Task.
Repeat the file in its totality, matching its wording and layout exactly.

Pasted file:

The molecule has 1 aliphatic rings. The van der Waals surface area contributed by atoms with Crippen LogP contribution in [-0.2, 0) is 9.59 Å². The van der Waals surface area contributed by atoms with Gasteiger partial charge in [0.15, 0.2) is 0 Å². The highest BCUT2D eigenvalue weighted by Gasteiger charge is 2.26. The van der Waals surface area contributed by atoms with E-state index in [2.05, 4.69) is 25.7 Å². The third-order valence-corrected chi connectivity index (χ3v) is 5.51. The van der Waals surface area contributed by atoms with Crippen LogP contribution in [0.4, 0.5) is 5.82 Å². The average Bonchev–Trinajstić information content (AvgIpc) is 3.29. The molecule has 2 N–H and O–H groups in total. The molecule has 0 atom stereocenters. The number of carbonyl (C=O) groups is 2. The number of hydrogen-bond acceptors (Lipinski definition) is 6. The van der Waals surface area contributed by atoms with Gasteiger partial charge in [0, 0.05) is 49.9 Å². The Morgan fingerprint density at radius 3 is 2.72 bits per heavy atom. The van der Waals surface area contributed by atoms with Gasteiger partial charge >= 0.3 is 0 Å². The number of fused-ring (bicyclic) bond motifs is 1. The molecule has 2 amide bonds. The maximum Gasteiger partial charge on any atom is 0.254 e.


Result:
The molecule has 1 aliphatic rings. The van der Waals surface area contributed by atoms with Crippen LogP contribution in [-0.2, 0) is 9.59 Å². The van der Waals surface area contributed by atoms with Gasteiger partial charge in [0.15, 0.2) is 0 Å². The highest BCUT2D eigenvalue weighted by Gasteiger charge is 2.26. The van der Waals surface area contributed by atoms with E-state index in [2.05, 4.69) is 25.7 Å². The third-order valence-corrected chi connectivity index (χ3v) is 5.51. The van der Waals surface area contributed by atoms with Crippen LogP contribution in [0.4, 0.5) is 5.82 Å². The average Bonchev–Trinajstić information content (AvgIpc) is 3.29. The molecule has 2 N–H and O–H groups in total. The molecule has 0 atom stereocenters. The number of carbonyl (C=O) groups is 2. The number of hydrogen-bond acceptors (Lipinski definition) is 6. The van der Waals surface area contributed by atoms with Gasteiger partial charge in [0, 0.05) is 49.9 Å². The Morgan fingerprint density at radius 3 is 2.72 bits per heavy atom. The van der Waals surface area contributed by atoms with Gasteiger partial charge >= 0.3 is 0 Å². The number of fused-ring (bicyclic) bond motifs is 1. The molecule has 2 amide bonds. The maximum Gasteiger partial charge on any atom is 0.254 e.